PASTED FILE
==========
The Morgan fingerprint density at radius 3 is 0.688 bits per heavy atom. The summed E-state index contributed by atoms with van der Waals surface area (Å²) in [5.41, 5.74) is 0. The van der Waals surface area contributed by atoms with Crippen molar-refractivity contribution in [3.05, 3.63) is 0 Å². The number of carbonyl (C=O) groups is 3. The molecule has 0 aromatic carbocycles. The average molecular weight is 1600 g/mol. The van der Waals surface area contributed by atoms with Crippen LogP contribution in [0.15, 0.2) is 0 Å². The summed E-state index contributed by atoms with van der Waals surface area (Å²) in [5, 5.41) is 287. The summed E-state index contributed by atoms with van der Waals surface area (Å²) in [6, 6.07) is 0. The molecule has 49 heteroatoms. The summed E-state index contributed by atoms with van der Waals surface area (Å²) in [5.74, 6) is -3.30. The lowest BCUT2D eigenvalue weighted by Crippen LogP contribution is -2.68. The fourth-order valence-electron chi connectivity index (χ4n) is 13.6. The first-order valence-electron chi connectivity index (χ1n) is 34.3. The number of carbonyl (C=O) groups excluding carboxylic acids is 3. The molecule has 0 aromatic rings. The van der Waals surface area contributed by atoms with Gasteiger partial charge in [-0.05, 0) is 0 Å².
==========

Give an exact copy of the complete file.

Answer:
The Morgan fingerprint density at radius 3 is 0.688 bits per heavy atom. The summed E-state index contributed by atoms with van der Waals surface area (Å²) in [5.41, 5.74) is 0. The van der Waals surface area contributed by atoms with Crippen molar-refractivity contribution in [3.05, 3.63) is 0 Å². The number of carbonyl (C=O) groups is 3. The molecule has 0 aromatic carbocycles. The average molecular weight is 1600 g/mol. The van der Waals surface area contributed by atoms with Crippen LogP contribution in [0.15, 0.2) is 0 Å². The summed E-state index contributed by atoms with van der Waals surface area (Å²) in [5, 5.41) is 287. The summed E-state index contributed by atoms with van der Waals surface area (Å²) in [6, 6.07) is 0. The molecule has 49 heteroatoms. The summed E-state index contributed by atoms with van der Waals surface area (Å²) in [5.74, 6) is -3.30. The lowest BCUT2D eigenvalue weighted by Crippen LogP contribution is -2.68. The fourth-order valence-electron chi connectivity index (χ4n) is 13.6. The first-order valence-electron chi connectivity index (χ1n) is 34.3. The number of carbonyl (C=O) groups excluding carboxylic acids is 3. The molecule has 0 aromatic rings. The van der Waals surface area contributed by atoms with Gasteiger partial charge in [-0.05, 0) is 0 Å².